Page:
In looking at the pics you posted, those two breakers are connected to what appears to be 12/3. This allows two separate circuits to share one neutral, although technically to do this, each circuit must be connected to opposite phases, since two 20A circuits on the same phase if loaded to capacity, would be putting 40A on the neutral. One 20A on each phase would only put 20A on the neutral, which is what code requires. This should not be corrected though, until you find where the two circuits are interconnected. Did you go to all the affected outlet boxes and open them up to look at the wires in them? Did any have both red and black in them?
Think about how your house is laid out. Where is your panel located? What is the first closest thing to the panel that goes off when you turn the breakers off? Judging by the age of your panel and wiring, I would say your house is probably from around the 1950s. It was common then to use a ceiling light box as a junction and split off there to feed the next device in line. I lived in a house that was built in the mid 50s, the original circuits fed things in a random way all over the house. For example, one circuit fed the garage outlet, one outlet in the family rm, the kitchen, hall and bath lights, and the outlet controlled by the switch in each of the three bedrooms. Funny enough, the outlets in the smallest bedroom were off of three different circuits. When replacing a light fixture in the master bedroom closet, I found that it was the junction point for the feed coming from the panel and from there went on to feed outlets and whatnot. I would suggest opening up ceiling and switch boxes, and to look in the junction boxes on the recessed lights. If you find that 12/3 wire, check to see if multiple wires are coming in the same clamp/knockout with it, and make sure the red and black wires in the same casing aren't accidentally hooked together at that point. If you do find that, separate the wires and turn each circuit on one at a time, and use your tester to see if that is where your problem is. At that point might be where things are supposed to split, which you can then check the remaining wires one at a time by hooking them to one of the hots from the panel and see what goes on when you turn the breaker on, and then you can decide what should go on each of the circuits. If you have a doorbell, look for a transformer mounted on a junction box and check in that to see if that is the junction point for the 12/3 wire coming from the panel. Look in what you might think would be the strangest of locations for a junction box. In that house I lived in, when the kitchen was redone, new circuits were installed for the counter outlets, and one of the original outlet boxes had been turned around to face in to the furnace rm closet, with a blank plate over it, but was still being used as a junction box to feed other things in the house.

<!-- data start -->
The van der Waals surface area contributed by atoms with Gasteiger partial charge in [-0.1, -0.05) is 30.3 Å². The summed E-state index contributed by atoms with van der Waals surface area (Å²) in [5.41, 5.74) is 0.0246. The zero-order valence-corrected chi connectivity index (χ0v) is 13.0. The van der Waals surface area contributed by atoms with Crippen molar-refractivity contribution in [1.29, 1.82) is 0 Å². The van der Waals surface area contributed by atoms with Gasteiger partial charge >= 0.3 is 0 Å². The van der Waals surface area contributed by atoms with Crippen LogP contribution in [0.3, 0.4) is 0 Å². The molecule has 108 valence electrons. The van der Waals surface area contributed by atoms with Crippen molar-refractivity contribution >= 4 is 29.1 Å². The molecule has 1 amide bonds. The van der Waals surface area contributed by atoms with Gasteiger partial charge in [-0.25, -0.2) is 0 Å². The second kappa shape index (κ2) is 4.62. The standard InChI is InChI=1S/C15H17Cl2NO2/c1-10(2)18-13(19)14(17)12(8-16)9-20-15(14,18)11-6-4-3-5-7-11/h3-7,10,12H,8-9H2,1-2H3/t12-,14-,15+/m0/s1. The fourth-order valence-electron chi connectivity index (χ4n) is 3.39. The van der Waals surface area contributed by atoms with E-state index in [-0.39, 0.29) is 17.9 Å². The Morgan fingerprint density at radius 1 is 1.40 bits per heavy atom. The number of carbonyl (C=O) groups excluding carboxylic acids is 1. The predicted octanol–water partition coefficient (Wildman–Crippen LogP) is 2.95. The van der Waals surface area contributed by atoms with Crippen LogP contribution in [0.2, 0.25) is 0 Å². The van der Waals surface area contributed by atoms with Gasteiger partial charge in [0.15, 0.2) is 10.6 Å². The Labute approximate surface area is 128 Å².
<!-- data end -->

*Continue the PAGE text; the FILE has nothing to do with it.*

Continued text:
Of course, make sure to turn the power off before opening any of the boxes. You should take the cover back off the panel again, and use your tester to confirm that the power to each of those wires coming out of the breakers is off. The breakers in those style panels have been known to sometimes fail and show that the breaker is off, when actually the internal components stay engaged and the power is still on. Not common, but better to be safe and double check.
One thing you could try first is to turn off both breakers, and disconnect the black wire. Turn the breaker with the red wire connected back on. Does everything still work off that one breaker? Then do the opposite and disconnect the red wire and turn the breaker for the black wire on. Same as before? If you do find that half of the connected devices are on one wire and the rest on the other, that could indicate a failure inside of the breaker. Those two small breakers are what is called a twin breaker, they are contained in one unit and many times share mechanical components, and the failure of one could cause incorrect operation for both, leaving you unprotected in an overload or short condition. In this case, that twin breaker would need to be replaced.
You should really try to figure out and correct this problem. Have an electrician take a look at it if you can't get to the bottom of it. At least then you can rest easy knowing that a dangerous condition has been corrected.